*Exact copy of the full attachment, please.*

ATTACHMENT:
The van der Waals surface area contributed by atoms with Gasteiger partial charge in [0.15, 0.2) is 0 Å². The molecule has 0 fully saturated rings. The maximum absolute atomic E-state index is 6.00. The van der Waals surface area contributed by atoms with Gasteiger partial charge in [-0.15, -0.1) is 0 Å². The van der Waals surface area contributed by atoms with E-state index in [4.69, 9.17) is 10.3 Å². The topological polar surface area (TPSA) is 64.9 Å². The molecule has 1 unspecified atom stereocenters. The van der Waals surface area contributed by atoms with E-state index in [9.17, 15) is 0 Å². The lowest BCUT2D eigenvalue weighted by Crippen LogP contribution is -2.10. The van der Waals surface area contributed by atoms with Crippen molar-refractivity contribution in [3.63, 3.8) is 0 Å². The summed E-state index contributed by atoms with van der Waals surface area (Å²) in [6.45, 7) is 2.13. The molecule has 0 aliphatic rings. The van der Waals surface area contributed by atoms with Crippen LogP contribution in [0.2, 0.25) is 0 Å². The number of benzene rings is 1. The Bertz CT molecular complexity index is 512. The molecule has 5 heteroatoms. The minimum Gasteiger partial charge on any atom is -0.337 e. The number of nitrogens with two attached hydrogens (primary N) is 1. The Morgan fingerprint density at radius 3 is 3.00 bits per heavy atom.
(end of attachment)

The van der Waals surface area contributed by atoms with Gasteiger partial charge in [0.15, 0.2) is 0 Å². The molecule has 0 fully saturated rings. The maximum absolute atomic E-state index is 6.00. The van der Waals surface area contributed by atoms with Gasteiger partial charge in [-0.15, -0.1) is 0 Å². The van der Waals surface area contributed by atoms with E-state index in [4.69, 9.17) is 10.3 Å². The topological polar surface area (TPSA) is 64.9 Å². The molecule has 1 unspecified atom stereocenters. The van der Waals surface area contributed by atoms with E-state index in [9.17, 15) is 0 Å². The lowest BCUT2D eigenvalue weighted by Crippen LogP contribution is -2.10. The van der Waals surface area contributed by atoms with Crippen molar-refractivity contribution in [3.63, 3.8) is 0 Å². The summed E-state index contributed by atoms with van der Waals surface area (Å²) in [6.45, 7) is 2.13. The molecule has 0 aliphatic rings. The van der Waals surface area contributed by atoms with Crippen LogP contribution in [0.2, 0.25) is 0 Å². The number of benzene rings is 1. The Bertz CT molecular complexity index is 512. The molecule has 5 heteroatoms. The minimum Gasteiger partial charge on any atom is -0.337 e. The number of nitrogens with two attached hydrogens (primary N) is 1. The Morgan fingerprint density at radius 3 is 3.00 bits per heavy atom.